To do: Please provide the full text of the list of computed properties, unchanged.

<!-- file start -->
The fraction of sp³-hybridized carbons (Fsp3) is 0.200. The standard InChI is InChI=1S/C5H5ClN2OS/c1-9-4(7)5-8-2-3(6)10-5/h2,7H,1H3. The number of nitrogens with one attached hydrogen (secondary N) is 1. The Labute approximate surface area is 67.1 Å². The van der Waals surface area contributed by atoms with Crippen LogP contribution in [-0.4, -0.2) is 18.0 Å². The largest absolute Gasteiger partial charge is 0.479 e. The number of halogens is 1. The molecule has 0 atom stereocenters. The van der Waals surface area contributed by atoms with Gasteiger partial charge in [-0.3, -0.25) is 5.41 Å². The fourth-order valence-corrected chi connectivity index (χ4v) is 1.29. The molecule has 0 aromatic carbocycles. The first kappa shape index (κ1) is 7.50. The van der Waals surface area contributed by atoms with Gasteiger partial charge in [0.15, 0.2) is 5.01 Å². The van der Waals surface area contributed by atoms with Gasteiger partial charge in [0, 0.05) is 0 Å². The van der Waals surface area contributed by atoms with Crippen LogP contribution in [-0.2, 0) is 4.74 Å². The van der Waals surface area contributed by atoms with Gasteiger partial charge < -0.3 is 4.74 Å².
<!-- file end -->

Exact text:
The fraction of sp³-hybridized carbons (Fsp3) is 0.200. The standard InChI is InChI=1S/C5H5ClN2OS/c1-9-4(7)5-8-2-3(6)10-5/h2,7H,1H3. The number of nitrogens with one attached hydrogen (secondary N) is 1. The Labute approximate surface area is 67.1 Å². The van der Waals surface area contributed by atoms with Crippen LogP contribution in [-0.4, -0.2) is 18.0 Å². The largest absolute Gasteiger partial charge is 0.479 e. The number of halogens is 1. The molecule has 0 atom stereocenters. The van der Waals surface area contributed by atoms with Gasteiger partial charge in [-0.3, -0.25) is 5.41 Å². The fourth-order valence-corrected chi connectivity index (χ4v) is 1.29. The molecule has 0 aromatic carbocycles. The first kappa shape index (κ1) is 7.50. The van der Waals surface area contributed by atoms with Gasteiger partial charge in [0.15, 0.2) is 5.01 Å². The van der Waals surface area contributed by atoms with Gasteiger partial charge in [0, 0.05) is 0 Å². The van der Waals surface area contributed by atoms with Crippen LogP contribution in [-0.2, 0) is 4.74 Å². The van der Waals surface area contributed by atoms with Gasteiger partial charge < -0.3 is 4.74 Å².